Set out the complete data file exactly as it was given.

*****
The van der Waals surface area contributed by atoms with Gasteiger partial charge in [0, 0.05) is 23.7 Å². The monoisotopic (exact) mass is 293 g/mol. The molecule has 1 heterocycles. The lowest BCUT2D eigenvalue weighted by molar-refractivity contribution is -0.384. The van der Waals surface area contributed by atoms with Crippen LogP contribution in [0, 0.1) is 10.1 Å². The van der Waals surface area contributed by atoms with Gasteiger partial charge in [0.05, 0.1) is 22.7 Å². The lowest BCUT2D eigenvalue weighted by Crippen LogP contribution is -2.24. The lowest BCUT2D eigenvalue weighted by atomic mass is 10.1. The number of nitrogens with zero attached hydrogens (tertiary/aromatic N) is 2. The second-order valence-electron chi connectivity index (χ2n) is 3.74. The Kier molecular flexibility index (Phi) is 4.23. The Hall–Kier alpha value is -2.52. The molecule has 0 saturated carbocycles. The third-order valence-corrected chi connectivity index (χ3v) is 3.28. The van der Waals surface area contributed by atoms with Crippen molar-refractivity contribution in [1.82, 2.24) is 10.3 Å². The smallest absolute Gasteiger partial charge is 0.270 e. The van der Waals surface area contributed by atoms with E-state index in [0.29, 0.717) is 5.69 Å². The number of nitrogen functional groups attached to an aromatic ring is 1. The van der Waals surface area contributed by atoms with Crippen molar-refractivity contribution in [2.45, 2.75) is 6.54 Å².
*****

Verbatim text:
The van der Waals surface area contributed by atoms with Gasteiger partial charge in [0, 0.05) is 23.7 Å². The monoisotopic (exact) mass is 293 g/mol. The molecule has 1 heterocycles. The lowest BCUT2D eigenvalue weighted by molar-refractivity contribution is -0.384. The van der Waals surface area contributed by atoms with Crippen LogP contribution in [0, 0.1) is 10.1 Å². The van der Waals surface area contributed by atoms with Gasteiger partial charge in [0.05, 0.1) is 22.7 Å². The lowest BCUT2D eigenvalue weighted by Crippen LogP contribution is -2.24. The lowest BCUT2D eigenvalue weighted by atomic mass is 10.1. The number of nitrogens with zero attached hydrogens (tertiary/aromatic N) is 2. The second-order valence-electron chi connectivity index (χ2n) is 3.74. The Kier molecular flexibility index (Phi) is 4.23. The Hall–Kier alpha value is -2.52. The molecule has 0 saturated carbocycles. The third-order valence-corrected chi connectivity index (χ3v) is 3.28. The van der Waals surface area contributed by atoms with Crippen molar-refractivity contribution in [1.82, 2.24) is 10.3 Å². The smallest absolute Gasteiger partial charge is 0.270 e. The van der Waals surface area contributed by atoms with E-state index in [0.29, 0.717) is 5.69 Å². The number of nitrogen functional groups attached to an aromatic ring is 1. The van der Waals surface area contributed by atoms with Crippen molar-refractivity contribution in [2.45, 2.75) is 6.54 Å².